1897 - 1986 (88 years)
||George Alexander "Alexander" Forbes |
||2 Jan 1897
||Hespeler (Cambridge), Waterloo Region, Ontario, Canada [1, 2]
||Hespeler (Cambridge), Waterloo Region, Ontario, Canada 
|WW1, Private |
||Hespeler (Cambridge), Waterloo Region, Ontario, Canada
|councillor of Hespeler |
||politics, business, conservation, life story, mill, sports, |
||Alex. Forbes |
||Hespeler (Cambridge), Waterloo Region, Ontario, Canada 
|Eby ID Number
||New Hope Cemetery, Hespeler (Cambridge), Waterloo Region, Ontario, Canada
||7 Jan 2020 |
||Mayor George Duthie Forbes, b. 30 Oct 1860, Puslinch Twp., Wellington Co., Ontario, Canada , d. 1934 (Age 73 years) |
||Amy Victoria Ellis, b. 24 May 1870, Brantford, Brant Co., Ontario, Canada , d. 1941 (Age 70 years) |
||Group Sheet | Family Chart
||Millicent Lyall Buck, b. 1899, Brantford, Brant Co., Ontario, Canada , d. 1973 (Age 74 years) |
||19 Jan 1922
||Brantford, Brant Co., Ontario, Canada
||8 Jan 2020 |
||Group Sheet | Family Chart
- After the death of his father George Duthie Forbes he became director of a number of companies in which his father had an interest including Simplicity Products where he was active until 1970. He was active in the community and during WWII worked with the Hespeler Patriotic Society. A life member of the Waterloo Historical Society, he is best remembered for his conservation work involving migrating water fowl. He created the Forbes Sanctuary by excavating three depression connected to a stream. He developed a nesting box for the endangered wood ducks and was in part responsible to the saving the Wood Duck from extinction.
Cambridge Mosaic , Jim Quantrell, 1998, City of Cambridge [abbreviated snippet from original text in book]
George Alexander "Alex" Forbes, the son of George and Amy Victoria (Ellis) Forbes, was born Jan. 2, 1897 on his family's Hespeler estate. After completing his education at Hespeler Public School and Ridley College in St. Catherines, Alex flew with the Royal Canadian Air Force during World War 1. Upon his return, he joined the family business; sorting wool at the mill and learning from the bottom up. In 1928, just a few months before the Stock Market Crash, his father sold the large woollen mill for a hefty sum. Following the death of his father five years later, Alex inherited the family business empire including the directorships of various corporations and insurance & trust companies. He became president of Simplicity Products Co. Ltd. and remained in an active role until the company was sold in the mid 1970s. Although he was obligated to look after the family's business interests, his love was always hunting and fishing. The family maintained hunting lodges in the Sudbury area accessible only by small aircraft and Alex became a crack shot and a champion skeet shooter. In the mid 1950s, Alex noticed that the lakes were becoming "fished out" and the waterfowl population was in sharp decline. He gave up hunting and fishing and turned his hand to conservation work. Alex began stocking fish in the streams on his 240 acre estate and created ponds for a waterfowl sanctuary. Noticing the wood duck population was endangered, he began a restoration program. He purchased several pairs of birds from a local research station and began a breeding program. Together with Pete Robertson and Bill Carrick, Alex collected between 1700 and 1800 eggs for incubation. When they hatched, the birds were turned over to Wayne Azumi, a University of Guelph student, who dispersed them in a 150 mile radius. He also designed, with Pete Robertson, a new knock down nesting box kit that was distributed across Canada and into the United States. Bill Miller, head of the Canadian Wildlife Service, credited Alex with bringing the wood duck back from endangerment. He was also instrumental in the reintroduction of the Canada goose into Ontario. For his work in conservation he became known as "the Birdman of Hespeler". In 1984, the GRCA added his name to their "Honour Roll". Outside of this work, Alex was also very involved in the Hespeler community. He was active with the Hespeler Patriotic Society during WW11, a life member of the Waterloo Historic Society; Executive Member of the 1947 Hespeler old Boy's Reunion, and Honorary Chairman of Hespeler's Centenary Committee. Alex Forbes died on May 2, 1986 and is buried in New Hope Cemetery. (Note: Robert and George Forbes have been inducted into the City of Cambridge Hall of Fame. The bird sanctuary created by Alex Forbes was sold and is now occupied by the Mattamay and Millpond subdivisions).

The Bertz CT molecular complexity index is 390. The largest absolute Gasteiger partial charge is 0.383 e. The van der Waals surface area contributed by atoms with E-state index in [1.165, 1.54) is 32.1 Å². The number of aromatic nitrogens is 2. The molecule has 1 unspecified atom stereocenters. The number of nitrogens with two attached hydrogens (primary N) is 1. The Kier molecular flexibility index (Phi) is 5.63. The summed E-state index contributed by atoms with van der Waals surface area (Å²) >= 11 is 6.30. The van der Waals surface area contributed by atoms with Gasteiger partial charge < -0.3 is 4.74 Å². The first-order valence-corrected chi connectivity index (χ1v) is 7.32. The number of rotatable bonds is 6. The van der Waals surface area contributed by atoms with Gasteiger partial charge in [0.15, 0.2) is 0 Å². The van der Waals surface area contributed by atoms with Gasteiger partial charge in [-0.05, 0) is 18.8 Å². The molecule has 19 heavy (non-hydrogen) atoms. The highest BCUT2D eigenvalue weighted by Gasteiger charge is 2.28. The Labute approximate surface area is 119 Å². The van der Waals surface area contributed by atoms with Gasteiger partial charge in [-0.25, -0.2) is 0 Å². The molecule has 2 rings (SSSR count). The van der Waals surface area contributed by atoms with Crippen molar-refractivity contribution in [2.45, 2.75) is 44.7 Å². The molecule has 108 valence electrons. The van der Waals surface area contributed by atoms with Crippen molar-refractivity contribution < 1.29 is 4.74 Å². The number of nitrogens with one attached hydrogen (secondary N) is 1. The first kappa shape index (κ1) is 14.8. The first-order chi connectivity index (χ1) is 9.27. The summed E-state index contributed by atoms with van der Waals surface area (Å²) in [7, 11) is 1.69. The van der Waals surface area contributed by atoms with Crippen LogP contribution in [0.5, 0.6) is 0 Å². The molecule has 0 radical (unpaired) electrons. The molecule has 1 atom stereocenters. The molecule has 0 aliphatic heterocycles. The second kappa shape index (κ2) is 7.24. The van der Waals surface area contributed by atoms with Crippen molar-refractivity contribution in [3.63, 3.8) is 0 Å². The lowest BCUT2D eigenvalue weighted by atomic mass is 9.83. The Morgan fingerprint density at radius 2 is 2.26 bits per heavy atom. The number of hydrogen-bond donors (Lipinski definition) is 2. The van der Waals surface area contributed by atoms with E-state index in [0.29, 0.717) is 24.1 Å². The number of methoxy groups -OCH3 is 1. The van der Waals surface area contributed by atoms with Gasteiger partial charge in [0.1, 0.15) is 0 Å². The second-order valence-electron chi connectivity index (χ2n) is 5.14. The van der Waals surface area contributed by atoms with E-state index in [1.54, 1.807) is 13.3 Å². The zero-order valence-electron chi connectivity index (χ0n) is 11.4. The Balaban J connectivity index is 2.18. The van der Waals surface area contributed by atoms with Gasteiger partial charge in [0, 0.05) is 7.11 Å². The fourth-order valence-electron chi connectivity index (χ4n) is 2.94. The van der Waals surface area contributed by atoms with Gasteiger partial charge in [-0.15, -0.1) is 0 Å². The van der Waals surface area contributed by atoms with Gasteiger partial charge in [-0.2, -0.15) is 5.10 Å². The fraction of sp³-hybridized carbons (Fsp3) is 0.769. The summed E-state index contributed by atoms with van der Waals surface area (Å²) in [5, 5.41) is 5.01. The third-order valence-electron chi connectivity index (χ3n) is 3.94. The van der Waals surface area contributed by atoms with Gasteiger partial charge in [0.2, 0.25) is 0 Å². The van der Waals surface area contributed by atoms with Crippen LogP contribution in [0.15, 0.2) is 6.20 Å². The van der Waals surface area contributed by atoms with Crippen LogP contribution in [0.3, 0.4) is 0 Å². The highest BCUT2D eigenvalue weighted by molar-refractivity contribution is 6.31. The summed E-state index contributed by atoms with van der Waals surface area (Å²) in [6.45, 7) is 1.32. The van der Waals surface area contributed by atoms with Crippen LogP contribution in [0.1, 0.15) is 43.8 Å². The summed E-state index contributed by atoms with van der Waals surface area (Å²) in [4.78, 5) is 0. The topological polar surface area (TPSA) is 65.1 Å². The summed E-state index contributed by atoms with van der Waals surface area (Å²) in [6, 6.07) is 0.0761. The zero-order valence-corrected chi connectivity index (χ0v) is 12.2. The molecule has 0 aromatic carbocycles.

Cambridge Citizen 5 Jun 2011 by Lary Turner
Cambridge veteran digs deep to buy First World War items
Legion's veteran service officer purchases George Alexander Forbes war items on eBay
by Bill Doucet Cambridge Times
The Forbes family had been entrenched in Hespeler since the 1800s. Now that the last members are moving out, Bill Kalbhenn has brought home a piece of one of the town's native sons.
With the majority of the money coming out of pocket, the veteran service officer for Royal Canadian Legion Branch 272 (Hespeler) purchased three items of military memorabilia of George Alexander Forbes.